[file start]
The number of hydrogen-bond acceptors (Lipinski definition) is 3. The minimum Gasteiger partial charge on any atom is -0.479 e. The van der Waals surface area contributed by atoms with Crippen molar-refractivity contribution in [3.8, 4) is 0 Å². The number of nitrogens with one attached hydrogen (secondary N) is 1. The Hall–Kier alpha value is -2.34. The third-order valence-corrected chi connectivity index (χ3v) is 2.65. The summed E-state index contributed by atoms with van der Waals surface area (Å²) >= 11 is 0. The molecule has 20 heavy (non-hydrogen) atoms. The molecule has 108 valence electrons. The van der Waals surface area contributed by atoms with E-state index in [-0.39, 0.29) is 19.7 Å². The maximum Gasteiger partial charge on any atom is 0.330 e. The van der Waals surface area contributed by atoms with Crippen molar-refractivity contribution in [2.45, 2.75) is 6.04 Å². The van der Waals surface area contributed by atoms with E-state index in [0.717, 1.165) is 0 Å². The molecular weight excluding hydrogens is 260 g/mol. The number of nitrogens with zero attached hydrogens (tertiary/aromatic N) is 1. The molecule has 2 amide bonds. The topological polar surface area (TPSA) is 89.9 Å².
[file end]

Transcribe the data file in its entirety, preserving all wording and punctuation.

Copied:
The number of hydrogen-bond acceptors (Lipinski definition) is 3. The minimum Gasteiger partial charge on any atom is -0.479 e. The van der Waals surface area contributed by atoms with Crippen molar-refractivity contribution in [3.8, 4) is 0 Å². The number of nitrogens with one attached hydrogen (secondary N) is 1. The Hall–Kier alpha value is -2.34. The third-order valence-corrected chi connectivity index (χ3v) is 2.65. The summed E-state index contributed by atoms with van der Waals surface area (Å²) >= 11 is 0. The molecule has 20 heavy (non-hydrogen) atoms. The molecule has 108 valence electrons. The van der Waals surface area contributed by atoms with E-state index in [-0.39, 0.29) is 19.7 Å². The maximum Gasteiger partial charge on any atom is 0.330 e. The van der Waals surface area contributed by atoms with Crippen molar-refractivity contribution in [2.45, 2.75) is 6.04 Å². The van der Waals surface area contributed by atoms with E-state index in [0.717, 1.165) is 0 Å². The molecular weight excluding hydrogens is 260 g/mol. The number of nitrogens with zero attached hydrogens (tertiary/aromatic N) is 1. The molecule has 2 amide bonds. The topological polar surface area (TPSA) is 89.9 Å².